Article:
Last year the Trust awarded similar grants totaling $800,000 in support of Our Great Rivers.

A group of artists assembles geometric sculptures on a city sidewalk
Designed to engage pedestrians in play, this art installation along Commercial Ave. is a project of Calumet Connect—a coalition to revitalize riverfront areas in southeast side communities. Image by Calumet Connect / Julia Hunter.

 

By the Numbers

The grant application process was largely unchanged from 2017, whereby organizations submitted proposals for community-led planning, programs and projects that align with the Our Great Rivers vision. To encourage ideas that mirror the complexity of Chicago’s river system and incentivize partnerships across organizations and disciplines, applicants were asked to integrate two or more Trust funding priorities—namely, sustainable development, economic development, public health and arts and culture.

Racial equity was an important value in the grant selection process—the catalytic potential of the river is easier to leverage in neighborhoods unconstrained by the burdens of severe environmental degradation, poverty, racial segregation and weak markets.

The Trust received 30 proposals totaling nearly $2.5 million. While just 11 were recommended for funding, more than 70 partner groups and organizations will move the projects forward. Seven of the 11 are renewals from the first year. Racial equity was an important value in the selection process—the catalytic potential of the river is easier to leverage in neighborhoods unconstrained by the burdens of severe environmental degradation, poverty, racial segregation and weak markets.

The strength of the proposals was bolstered by the efforts of Metropolitan Planning Council (MPC), the principal administrator of the Great Rivers Chicago initiative. With funding from the Trust, MPC has organized the 2017 grant recipients into a learning community that allows for the exchange of ideas across riverfront neighborhoods, project design assistance and technical support on proposal writing and fundraising. The cohort approach has also elevated the work of the communities as key implementers of the Our Great Rivers vision.

An illustration of a man paddling a canoe
The Northwest Portage Walking Museum will feature art installations and gardens along 9.5 miles of a former Native American trail that once connected the Chicago and Des Plaines rivers. Image by Chicago Public Art Group.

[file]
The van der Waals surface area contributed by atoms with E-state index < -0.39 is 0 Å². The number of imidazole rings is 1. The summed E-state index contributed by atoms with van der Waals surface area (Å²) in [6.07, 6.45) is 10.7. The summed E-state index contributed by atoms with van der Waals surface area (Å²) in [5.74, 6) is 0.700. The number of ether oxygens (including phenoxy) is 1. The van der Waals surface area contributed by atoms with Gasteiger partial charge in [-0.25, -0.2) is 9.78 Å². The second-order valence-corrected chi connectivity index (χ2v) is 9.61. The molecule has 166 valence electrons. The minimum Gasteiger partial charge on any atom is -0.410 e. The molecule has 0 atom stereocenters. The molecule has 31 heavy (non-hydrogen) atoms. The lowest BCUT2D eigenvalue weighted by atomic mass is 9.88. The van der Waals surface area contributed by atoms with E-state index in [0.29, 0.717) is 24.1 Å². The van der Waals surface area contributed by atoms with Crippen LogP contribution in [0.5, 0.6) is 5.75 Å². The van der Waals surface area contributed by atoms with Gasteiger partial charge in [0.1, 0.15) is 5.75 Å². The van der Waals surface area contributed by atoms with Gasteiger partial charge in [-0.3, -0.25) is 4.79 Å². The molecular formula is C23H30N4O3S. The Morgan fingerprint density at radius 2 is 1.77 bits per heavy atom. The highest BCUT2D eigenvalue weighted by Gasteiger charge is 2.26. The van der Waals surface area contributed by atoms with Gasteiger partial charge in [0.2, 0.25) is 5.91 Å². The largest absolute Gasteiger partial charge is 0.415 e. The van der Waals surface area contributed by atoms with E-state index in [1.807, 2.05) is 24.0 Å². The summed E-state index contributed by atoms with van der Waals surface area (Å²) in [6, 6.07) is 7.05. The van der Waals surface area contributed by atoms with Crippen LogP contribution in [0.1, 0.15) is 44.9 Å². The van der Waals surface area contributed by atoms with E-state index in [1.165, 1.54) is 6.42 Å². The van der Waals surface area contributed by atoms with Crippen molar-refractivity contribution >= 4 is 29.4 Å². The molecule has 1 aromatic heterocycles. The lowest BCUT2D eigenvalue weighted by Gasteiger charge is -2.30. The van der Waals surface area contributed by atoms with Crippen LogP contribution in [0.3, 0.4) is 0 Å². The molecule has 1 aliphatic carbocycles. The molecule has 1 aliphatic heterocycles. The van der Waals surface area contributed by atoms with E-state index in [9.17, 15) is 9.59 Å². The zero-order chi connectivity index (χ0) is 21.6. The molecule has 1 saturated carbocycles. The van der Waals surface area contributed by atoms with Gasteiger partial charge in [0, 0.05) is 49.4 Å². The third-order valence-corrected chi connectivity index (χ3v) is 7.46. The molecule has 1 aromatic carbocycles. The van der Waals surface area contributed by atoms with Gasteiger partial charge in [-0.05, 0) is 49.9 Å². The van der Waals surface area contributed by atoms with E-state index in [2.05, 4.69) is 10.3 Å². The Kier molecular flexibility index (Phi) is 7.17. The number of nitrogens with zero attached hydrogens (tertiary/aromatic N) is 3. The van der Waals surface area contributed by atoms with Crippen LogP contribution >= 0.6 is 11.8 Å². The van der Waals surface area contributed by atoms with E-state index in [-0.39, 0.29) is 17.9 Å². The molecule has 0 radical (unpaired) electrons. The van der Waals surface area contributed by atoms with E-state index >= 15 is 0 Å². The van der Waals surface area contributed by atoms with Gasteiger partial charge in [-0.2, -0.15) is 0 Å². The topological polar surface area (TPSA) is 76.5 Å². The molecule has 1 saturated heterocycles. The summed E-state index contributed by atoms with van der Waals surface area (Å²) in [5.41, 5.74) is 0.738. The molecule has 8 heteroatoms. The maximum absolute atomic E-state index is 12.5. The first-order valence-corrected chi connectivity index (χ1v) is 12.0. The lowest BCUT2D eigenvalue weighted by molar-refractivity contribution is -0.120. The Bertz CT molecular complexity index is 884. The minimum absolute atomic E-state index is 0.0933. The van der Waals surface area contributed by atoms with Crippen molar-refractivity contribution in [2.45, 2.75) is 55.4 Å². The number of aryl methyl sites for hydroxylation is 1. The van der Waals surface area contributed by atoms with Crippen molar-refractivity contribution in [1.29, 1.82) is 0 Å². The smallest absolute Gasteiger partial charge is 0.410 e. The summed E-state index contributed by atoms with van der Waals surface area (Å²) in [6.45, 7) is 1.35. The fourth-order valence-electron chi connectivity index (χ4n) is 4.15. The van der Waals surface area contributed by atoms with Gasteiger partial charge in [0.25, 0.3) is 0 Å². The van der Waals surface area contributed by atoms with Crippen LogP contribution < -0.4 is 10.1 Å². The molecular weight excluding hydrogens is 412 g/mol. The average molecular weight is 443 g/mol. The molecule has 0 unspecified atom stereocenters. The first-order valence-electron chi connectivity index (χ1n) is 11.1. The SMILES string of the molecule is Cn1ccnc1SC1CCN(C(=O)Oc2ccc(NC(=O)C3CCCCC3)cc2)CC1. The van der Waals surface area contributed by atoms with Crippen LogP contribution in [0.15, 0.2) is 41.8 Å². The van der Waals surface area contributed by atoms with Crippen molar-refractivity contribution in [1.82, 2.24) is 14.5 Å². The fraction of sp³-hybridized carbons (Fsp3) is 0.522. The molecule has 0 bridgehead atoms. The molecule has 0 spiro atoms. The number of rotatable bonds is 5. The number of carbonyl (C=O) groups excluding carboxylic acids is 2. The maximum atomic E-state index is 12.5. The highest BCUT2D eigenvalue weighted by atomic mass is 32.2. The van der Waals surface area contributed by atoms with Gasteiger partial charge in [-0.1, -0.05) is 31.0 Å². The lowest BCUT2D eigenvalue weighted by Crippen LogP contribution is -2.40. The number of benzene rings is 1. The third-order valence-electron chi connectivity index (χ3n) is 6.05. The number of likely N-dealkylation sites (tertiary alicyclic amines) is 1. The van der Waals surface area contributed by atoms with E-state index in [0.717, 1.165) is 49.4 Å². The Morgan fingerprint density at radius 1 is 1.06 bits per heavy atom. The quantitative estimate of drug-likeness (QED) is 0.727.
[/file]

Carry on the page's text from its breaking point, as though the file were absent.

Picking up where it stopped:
Community Progress

According to MPC, of the 26 major goals presented in Our Great Rivers, 18 of them are currently seeing progress.

  • On the heavily industrialized Sanitary and Ship Canal and Calumet River, a team led by Little Village Environmental Justice Organization and Southeast Environmental Task Force is looking at the public health implications of Chicago’s waterways with the goal of using that information to shape policy that leads to cleaner industrial practices in riverfront communities.
  • On the North Branch, Heartland Housing and Friends of the Chicago River are building a community ownership strategy for the riverfront portion of the Lathrop Homes redevelopment.
  • Far South Side cyclists have mobilized to inform and support environmental and aesthetic improvements to the Major Taylor Trail where it intersects with the Little Calumet River. The members of the Major Taylor Cycling Club have harnessed the club’s camaraderie as a vehicle for change: improving the facilities they depend on for health and wellbeing while celebrating the life of the champion African-American cyclist after whom their club and the trail are named. And their work has not gone unnoticed; South Side Weekly recently gave “best of” accolades to the Major Taylor project and another Our Great Rivers project in the nearby Riverdale neighborhood.
  • On the city’s northwest side, Chicago Public Art Group, in partnership with the American Indian Center and the Portage Park Neighborhood Association, are building the Northwest Portage Walking Museum. When completed, the innovative outdoor “museum concept” will feature art installations and gardens along 9.5 miles of a former Native American trail that once connected the Chicago and Des Plaines rivers. In September, a public unveiling was held at what will be the eastern terminus of the museum, on the Horner Park riverfront, and the future site of the first effigy constructed by a Native American artist since the founding of the country.

You can follow these and more stories in MPC’s series of articles chronicling the Our Great Rivers projects.

 

System-Wide Change

After years of hard work by groups such as Friends of the Chicago River, system-wide change is underway—and Great Rivers Chicago similarly provides these efforts with a coordinating framework and a set of goals against which to measure.

Nearly 6,000 volunteers participated in Chicago River Clean-up Day to celebrate the 25th anniversary of Friends of the Chicago River. Metropolitan Water Reclamation District and environmental organizations have brokered a consequential phosphorus discharge reduction agreement, and Chicago’s River Edge Ideas Lab will influence new rivers-oriented design guidelines for a large part of the Chicago River system.

The catalytic potential of the river system compelled Mayor Emanuel to host 17 mayors from five continents and 15 countries for the first-ever Urban Waterways Forum in 2017. Over the course of two days he and Paris Mayor Anne Hildalgo, the Forum’s co-host, discussed economic, social and environmental opportunities for contemporary urban rivers.

For a list of accomplishments with implications for the whole of Chicago’s river system, visit The Riverwalk and Beyond.